-In 1957, the Chicago Bears, because of the new dark-jerseys-at-home/light-jerseys-away rule, wore white jerseys for the first time in 17 years (worn last in 1940) {1957 Rick Casares game-worn jersey.} (The Bears still wear essentially the same white jersey to this day.)

-In 1957, the Cleveland Browns added jersey-numbers to their orange helmets. {Reproduction of 1957 Jim Brown helmet (pasttimesports.biz).} {1957 Browns.} {black-and-white photo of 1957 Browns helmet w/ jersey-numbers [Jim Brown].} This was the first instance of the color brown on the Browns’ helmet (brown stripes flanking the center-white-stripe appeared in {1960}). The Browns would only wear this jersey-numbers-on-helmet style for 4 years (1957-60).

-In 1957, the Green Bay Packers’ alternate helmet-&-color-scheme of white-and-dark-forest-green was worn (this color-scheme existed for 3 seasons for the Packers [1956, '57, '58]). The Packers wore this white-and-dark-forest-green gear only once in ’56 (on opening day). But here, in 1957, when the NFL introduced the aforementioned rule that said home teams must wear dark jerseys at home and light-colored jerseys on the road, the Packers wore the white-and-dark-forest-green colors for all 6 of their road games {1957 Packers}; {1957 Packers at Rams, with Packers in white helmets-and-jerseys-with-dark-green-trim}. Then, in the next season (1958), the Packers wore white-helmets-with-dark-forest-green-jerseys for all games making it the only season in the Packers’ history, besides {1922}, when gold (yellow-orange or metallic-gold) was not in their colors. 1958 was also the Packers’ worst season ever [1-10-1]. {Here are the dreary and forgettable uniforms of the 1958 Green Bay Packers.} In 1959, with the arrival of coach Vince Lombardi, the Packers began wearing their current color-scheme of gold (yellow-orange) and dark-green. And were much better.

-In 1957, the Los Angeles Rams wore white jerseys for the first time ever (they only had worn yellow/orange or blue or red/black ['37] or red ['49] jerseys previously). Like the Bears, the Rams had been wearing only one uniform for several seasons (the Rams wore just a yellow/orange jersey from 1951 to ’56). The Rams were the only NFL team in 1957 that had three jerseys (blue, yellow/orange, white) {1957 Rams}.

-In 1957, the New York Giants introduced a subtle alteration of their helmets, placing jersey-numbers on the front of their blank-dark-blue-helmet-with-red-center-stripe. This helmet-design does not get noted at Gridiron Uniforms Database, but at MG’s Helmets, and at the Helmet Project site, the numbers-on-front-of-helmet design for the Giants of this era is noted, but just not by a specific year [when the design originated]. Well, I’ve looked at plenty of 1950s-era Giants helmets recently, and I can tell you for sure that the numbers were added to the front of Giants’ helmets in 1957 (and the jersey-numbers stayed on the front of Giants helmets all the way up to 1974). All you have to do is look at this photo from the Giants’ 1956 title-march {1956 NY Giants on the bench: Gifford, Beck, Conerly, Webster}, and then look at this photo from 1957 {Giants defense takes down Jim Brown, 1957}. The Giants put those jersey-numbers on the front of their helmets in ’57. Even without the Giants’ small-case-NY logo {which wasn’t introduced until 1961}, that ’57 Giants helmet-design with the jersey-numbers on the front was a pretty solid look. I wish more teams would utilize that look (like the Steelers do; see below).

-In 1957, the Pittsburgh Steelers, like the Browns, introduced jersey-numbers on their yellow/orange-gold-with-black-stripe helmets {1957 Steelers}. The Steelers wore this style for 5 years, from 1957-61 {The next link show this style of helmet, 1960 Steelers [Bobby Layne in Steelers huddle].} In 1962, the Steelers got rid of the large-jersey-numbers-on-the-side-of-helmet, and kept the plain yellow/orange-gold-helmet-with-black-stripe, and then later in the ’62 season they finally introduced a logo…the Steelers’ US-Steel-with-starbursts logo (Nov. 1962). {Here is a shot of safety Willie Daniel in the 1962 Steelers’ gold-helmet with US-Steel-and-starbursts logo, which was worn for the last 5 regular season games in 1962.} The US-Steel-logo-with-starbursts on a black helmet was introduced in Jan. 1963. The US-Steel-with-starbursts logo has always been worn on only the right-side of the Steelers’ helmet. In 1963, along with the introduction of the modern-day black-helmet-with-US-Steel-logo, the Steelers re-introduced jersey-numbers on the helmet, but smaller numbers worn on the front of the helmet…a look that the NY Giants pioneered in 1957 (see Giants’ section above). The Steelers have worn the small-jersey-numbers on their helmets ever since 1963…{Steelers helmet circa 1963 (John Baker)}; { Steelers’ helmet ca. 1980 (Jack Lambert)}; {Steelers’ helmets ca. 2016}.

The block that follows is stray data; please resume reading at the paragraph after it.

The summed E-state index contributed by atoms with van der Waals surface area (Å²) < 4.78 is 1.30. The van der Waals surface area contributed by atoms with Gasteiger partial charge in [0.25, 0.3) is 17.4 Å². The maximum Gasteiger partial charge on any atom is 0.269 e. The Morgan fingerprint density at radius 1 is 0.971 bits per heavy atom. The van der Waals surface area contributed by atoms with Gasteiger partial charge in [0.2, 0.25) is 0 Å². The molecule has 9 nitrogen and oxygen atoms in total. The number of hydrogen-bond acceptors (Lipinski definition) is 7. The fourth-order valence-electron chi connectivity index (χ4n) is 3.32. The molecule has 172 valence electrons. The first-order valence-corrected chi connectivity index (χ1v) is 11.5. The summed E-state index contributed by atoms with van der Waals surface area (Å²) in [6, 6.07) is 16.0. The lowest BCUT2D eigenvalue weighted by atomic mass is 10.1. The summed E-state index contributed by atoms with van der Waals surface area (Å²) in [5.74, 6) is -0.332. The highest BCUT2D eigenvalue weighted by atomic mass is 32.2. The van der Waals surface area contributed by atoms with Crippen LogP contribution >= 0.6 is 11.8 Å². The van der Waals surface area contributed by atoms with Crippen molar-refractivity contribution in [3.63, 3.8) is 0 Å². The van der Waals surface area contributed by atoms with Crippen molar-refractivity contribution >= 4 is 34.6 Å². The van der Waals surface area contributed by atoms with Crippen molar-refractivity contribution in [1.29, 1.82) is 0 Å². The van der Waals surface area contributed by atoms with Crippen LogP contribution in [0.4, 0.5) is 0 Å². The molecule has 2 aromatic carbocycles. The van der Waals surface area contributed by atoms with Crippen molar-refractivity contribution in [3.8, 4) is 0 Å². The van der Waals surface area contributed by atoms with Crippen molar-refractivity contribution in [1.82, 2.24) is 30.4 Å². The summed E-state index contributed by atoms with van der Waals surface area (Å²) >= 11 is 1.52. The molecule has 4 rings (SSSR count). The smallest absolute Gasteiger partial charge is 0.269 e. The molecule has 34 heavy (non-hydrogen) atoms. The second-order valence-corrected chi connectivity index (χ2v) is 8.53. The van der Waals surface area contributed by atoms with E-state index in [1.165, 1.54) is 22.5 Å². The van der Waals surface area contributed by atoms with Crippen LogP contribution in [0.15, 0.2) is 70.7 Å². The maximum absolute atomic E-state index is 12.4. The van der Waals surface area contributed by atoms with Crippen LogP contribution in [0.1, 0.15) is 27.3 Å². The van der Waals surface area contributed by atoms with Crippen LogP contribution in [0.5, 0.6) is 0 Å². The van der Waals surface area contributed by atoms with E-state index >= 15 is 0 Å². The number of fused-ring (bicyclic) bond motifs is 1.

___
Photo and Image credits on map page…
Detroit Lions…
Detroit Lions mid-1950s-era leather helmet and plastic-shell helmet, photos unattributed at The Football Book published by ESPN via uni-watch.com/2007/10/30/uni-watch-book-club-the-football-book/. Bobby Layne, 1st photo (color) by George Gellatly at nfl.com. 2nd photo of Bobby Layne, photo unattributed at nflpastplayers.com/bobby-layne. Lou Creekmur, photo by Frank Rippon/NFL at nfl.com. Color photo of four 1957 Lions players [Charlie Ane, Howard Cassady, Tobin Rote, Yale Lary], photo unattributed at helmethut.com. Tobin Rote, 1st photo: 1959 Bazooka trading card from footballcardgallery.com. 2nd photo of Tobin Rote: photo of Rote from 1957 NFL Championship Game, by Marvin E. Newman at gettyimages.com. John Henry Johnson, photo unattributed at pinterest.com. Joe Schmidt, photo unattributed at sportsattic2.com/nflphotos/Schmidt,Joe. Jack Christiansen, photo unattributed at profootballhof.com/players/jack-christiansen.
1957 NFL Offensive leaders…
Johnny Unitas [photo from preseason 1957], photo by Ozzie Sweet/Sport magazine [Dec. 1958] via nflfootballjournal.blogspot.com/[Johnny Unitas feature]. Jim Brown [photo from 1957 v Cardinals], photo by Cleveland Browns via waitingfornextyear.com. Lenny Moore [photo from preseason 1957], photo unattributed at pinterest.com. Raymond Berry [photo of 1957 Topps card], from myalltimefavorites.com/indianapolis-colts.

Map was drawn with assistance from images at these links…
48-state-USA/southern Canada, worksheeto.com/post_50-states-and-capitals-printable-worksheet.
Section of Mexico, as well as coastlines-&-oceans, lib.utexas.edu/maps/hist-us.
-Thanks to the contributors at pro-football-reference.com
-Thanks to the contributors at NFL 1957 season (en.wikipedia.org).
Special thanks to Tim Brulia, Bill Schaefer and Rob Holecko of The Gridiron Uniform Database, for giving billsportsmaps.com the permission to use football uniforms illustrations from Gridiron Uniform Database {GUD}.